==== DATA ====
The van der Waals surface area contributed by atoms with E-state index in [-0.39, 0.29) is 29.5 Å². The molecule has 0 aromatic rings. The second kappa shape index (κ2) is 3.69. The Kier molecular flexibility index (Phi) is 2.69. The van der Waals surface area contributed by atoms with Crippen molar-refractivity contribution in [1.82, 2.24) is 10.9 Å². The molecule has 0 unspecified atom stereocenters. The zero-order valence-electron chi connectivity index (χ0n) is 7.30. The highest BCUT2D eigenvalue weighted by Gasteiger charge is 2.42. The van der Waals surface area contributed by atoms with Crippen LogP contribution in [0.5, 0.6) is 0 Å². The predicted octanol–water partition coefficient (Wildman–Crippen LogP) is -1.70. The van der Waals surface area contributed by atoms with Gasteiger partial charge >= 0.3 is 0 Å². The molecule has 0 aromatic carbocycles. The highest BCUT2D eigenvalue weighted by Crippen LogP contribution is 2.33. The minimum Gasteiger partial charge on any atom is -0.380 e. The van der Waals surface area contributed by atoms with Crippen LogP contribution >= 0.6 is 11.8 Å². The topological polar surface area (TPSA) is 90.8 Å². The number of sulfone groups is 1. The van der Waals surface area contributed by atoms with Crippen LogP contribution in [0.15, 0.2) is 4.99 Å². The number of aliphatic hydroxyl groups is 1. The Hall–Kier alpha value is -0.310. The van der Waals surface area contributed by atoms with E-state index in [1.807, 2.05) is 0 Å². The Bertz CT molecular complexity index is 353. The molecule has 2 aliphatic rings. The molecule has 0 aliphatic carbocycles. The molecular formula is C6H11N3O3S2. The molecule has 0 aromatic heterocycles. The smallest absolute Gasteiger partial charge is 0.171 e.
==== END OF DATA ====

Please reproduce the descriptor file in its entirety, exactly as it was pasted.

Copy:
The van der Waals surface area contributed by atoms with E-state index in [-0.39, 0.29) is 29.5 Å². The molecule has 0 aromatic rings. The second kappa shape index (κ2) is 3.69. The Kier molecular flexibility index (Phi) is 2.69. The van der Waals surface area contributed by atoms with Crippen molar-refractivity contribution in [1.82, 2.24) is 10.9 Å². The molecule has 0 unspecified atom stereocenters. The zero-order valence-electron chi connectivity index (χ0n) is 7.30. The highest BCUT2D eigenvalue weighted by Gasteiger charge is 2.42. The van der Waals surface area contributed by atoms with Crippen LogP contribution in [0.5, 0.6) is 0 Å². The predicted octanol–water partition coefficient (Wildman–Crippen LogP) is -1.70. The van der Waals surface area contributed by atoms with Gasteiger partial charge >= 0.3 is 0 Å². The molecule has 0 aromatic carbocycles. The highest BCUT2D eigenvalue weighted by Crippen LogP contribution is 2.33. The minimum Gasteiger partial charge on any atom is -0.380 e. The van der Waals surface area contributed by atoms with Crippen LogP contribution >= 0.6 is 11.8 Å². The topological polar surface area (TPSA) is 90.8 Å². The number of sulfone groups is 1. The van der Waals surface area contributed by atoms with Crippen LogP contribution in [0.15, 0.2) is 4.99 Å². The number of aliphatic hydroxyl groups is 1. The Hall–Kier alpha value is -0.310. The van der Waals surface area contributed by atoms with E-state index in [1.807, 2.05) is 0 Å². The Bertz CT molecular complexity index is 353. The molecule has 2 aliphatic rings. The molecule has 0 aliphatic carbocycles. The molecular formula is C6H11N3O3S2. The molecule has 0 aromatic heterocycles. The smallest absolute Gasteiger partial charge is 0.171 e.